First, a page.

Fetterman Says ‘Disaster’ Debate With Oz Triggered ‘Seismic' Shift Into Depression

Sen. John Fetterman (Getty Images)
April 19, 2023

Democratic senator John Fetterman (Pa.) acknowledged that campaigning after a stroke—and particularly the October 2022 debate against Republican candidate Mehmet Oz—caused a "seismic" shift in his mental health that led to his hospitalization.

Being called a "vegetable" and other criticisms of his fitness to serve in the Senate "accelerated the depression," Fetterman told People magazine in his first media interview since being discharged from Walter Reed Medical Center on March 31, published on Wednesday.

"I'll never forget the date. It was Oct. 25," Fetterman said of the nationally televised debate with Oz. He recalled that his performance, during which he struggled to give coherent answers, was deemed a "disaster." 

Fetterman said he prepared extensively for the showdown: "I knew going into this debate that millions of people were going to be watching. And it wasn't even just for Pennsylvanians watching, this would be kind of national ... [it] would be living in history."

"But I was still in recovery from the stroke," he said. "It would be trying to run a marathon with a broken ankle."

It was after the debate when "the depression really started to set in," said Fetterman, who broke down in tears at one point in the interview.

Less than six weeks after being sworn in, Fetterman checked into the Walter Reed Medical Center's psychiatric unit, where he was treated for 44 days for severe depression.

"Fetterman received daily visits from his chief of staff to discuss legislation, and additional visits from colleagues and relatives. [His wife,] Gisele [Fetterman] traveled to Maryland once a week to see him," People reported in the extremely sympathetic writeup.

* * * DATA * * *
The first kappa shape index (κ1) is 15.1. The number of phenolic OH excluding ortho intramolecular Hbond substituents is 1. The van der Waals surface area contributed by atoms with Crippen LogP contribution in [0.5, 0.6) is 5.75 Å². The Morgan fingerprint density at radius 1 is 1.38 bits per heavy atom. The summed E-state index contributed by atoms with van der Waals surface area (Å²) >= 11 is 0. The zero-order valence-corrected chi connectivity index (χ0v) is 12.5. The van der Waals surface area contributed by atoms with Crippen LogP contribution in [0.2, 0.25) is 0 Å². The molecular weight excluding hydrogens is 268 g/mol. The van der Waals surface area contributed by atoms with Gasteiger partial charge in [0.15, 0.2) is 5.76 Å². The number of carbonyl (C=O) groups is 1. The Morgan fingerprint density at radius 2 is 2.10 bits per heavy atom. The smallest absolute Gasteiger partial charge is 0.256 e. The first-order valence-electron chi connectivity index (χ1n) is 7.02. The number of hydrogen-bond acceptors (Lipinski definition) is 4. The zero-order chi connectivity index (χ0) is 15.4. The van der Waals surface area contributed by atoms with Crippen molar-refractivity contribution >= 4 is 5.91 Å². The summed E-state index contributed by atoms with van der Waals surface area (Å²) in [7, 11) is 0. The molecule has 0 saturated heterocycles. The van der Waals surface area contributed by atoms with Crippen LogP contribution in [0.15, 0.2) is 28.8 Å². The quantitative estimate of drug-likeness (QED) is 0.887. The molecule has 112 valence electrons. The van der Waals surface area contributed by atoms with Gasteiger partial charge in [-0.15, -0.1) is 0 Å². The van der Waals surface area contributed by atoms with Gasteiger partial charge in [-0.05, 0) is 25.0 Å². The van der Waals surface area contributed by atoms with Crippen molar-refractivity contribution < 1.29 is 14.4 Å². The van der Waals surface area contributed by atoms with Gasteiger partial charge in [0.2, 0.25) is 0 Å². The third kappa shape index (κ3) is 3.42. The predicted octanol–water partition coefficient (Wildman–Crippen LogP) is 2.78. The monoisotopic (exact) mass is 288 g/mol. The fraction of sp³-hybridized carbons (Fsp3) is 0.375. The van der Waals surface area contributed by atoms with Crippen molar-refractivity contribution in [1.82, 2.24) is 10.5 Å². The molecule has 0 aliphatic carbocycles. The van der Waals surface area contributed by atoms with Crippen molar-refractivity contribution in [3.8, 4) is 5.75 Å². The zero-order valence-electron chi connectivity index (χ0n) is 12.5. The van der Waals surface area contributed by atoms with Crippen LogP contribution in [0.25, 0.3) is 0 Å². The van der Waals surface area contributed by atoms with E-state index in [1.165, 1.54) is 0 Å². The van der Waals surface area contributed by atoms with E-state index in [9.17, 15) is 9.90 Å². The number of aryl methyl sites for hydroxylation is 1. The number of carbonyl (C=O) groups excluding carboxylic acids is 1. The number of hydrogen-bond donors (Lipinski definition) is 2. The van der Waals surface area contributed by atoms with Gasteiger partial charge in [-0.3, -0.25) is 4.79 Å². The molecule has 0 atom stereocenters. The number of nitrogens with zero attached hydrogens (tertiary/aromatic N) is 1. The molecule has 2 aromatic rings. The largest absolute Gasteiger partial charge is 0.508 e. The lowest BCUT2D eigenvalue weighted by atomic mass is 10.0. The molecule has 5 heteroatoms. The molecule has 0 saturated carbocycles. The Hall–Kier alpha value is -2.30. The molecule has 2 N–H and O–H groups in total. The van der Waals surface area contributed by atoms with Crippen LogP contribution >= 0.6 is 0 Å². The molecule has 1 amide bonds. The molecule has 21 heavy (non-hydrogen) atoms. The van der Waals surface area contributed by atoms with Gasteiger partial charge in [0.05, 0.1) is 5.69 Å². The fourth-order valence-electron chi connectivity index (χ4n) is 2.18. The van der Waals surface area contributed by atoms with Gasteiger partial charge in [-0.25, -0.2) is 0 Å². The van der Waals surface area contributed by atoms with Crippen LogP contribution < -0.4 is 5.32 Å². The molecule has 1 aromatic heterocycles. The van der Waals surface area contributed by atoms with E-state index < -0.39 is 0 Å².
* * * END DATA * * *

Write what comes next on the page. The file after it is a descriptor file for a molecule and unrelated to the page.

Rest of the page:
This week, Fetterman returned to the Senate. On Wednesday, he chaired his first Senate agriculture subcommittee meeting, during which he struggled to deliver his opening statement. 

Fetterman's account to People stands in contrast to what his campaign publicly claimed before Election Day, seemingly confirming allegations that the severity of his condition was concealed from the public. 

In June 2022, Fetterman pointed to a doctor's note that said he could "campaign and serve in the U.S. Senate without a problem." In August, Fetterman told Pennsylvania voters he was "feeling great, better than I have in years." The team released another glowing doctor’s note in October 2022, written by a doctor who was also a donor to Fetterman's campaign.

In February, however, after Fetterman took office and before he was hospitalized, the senator's team admitted to the New York Times that he thought "he may have set himself back permanently by not taking the recommended amount of rest during the campaign" after the stroke.

Fetterman assured People that he is better now, "joyous and ... feeling free of depression."

"Address your depression," Fetterman said. "I was skeptical it would make anything better, but it did. It works."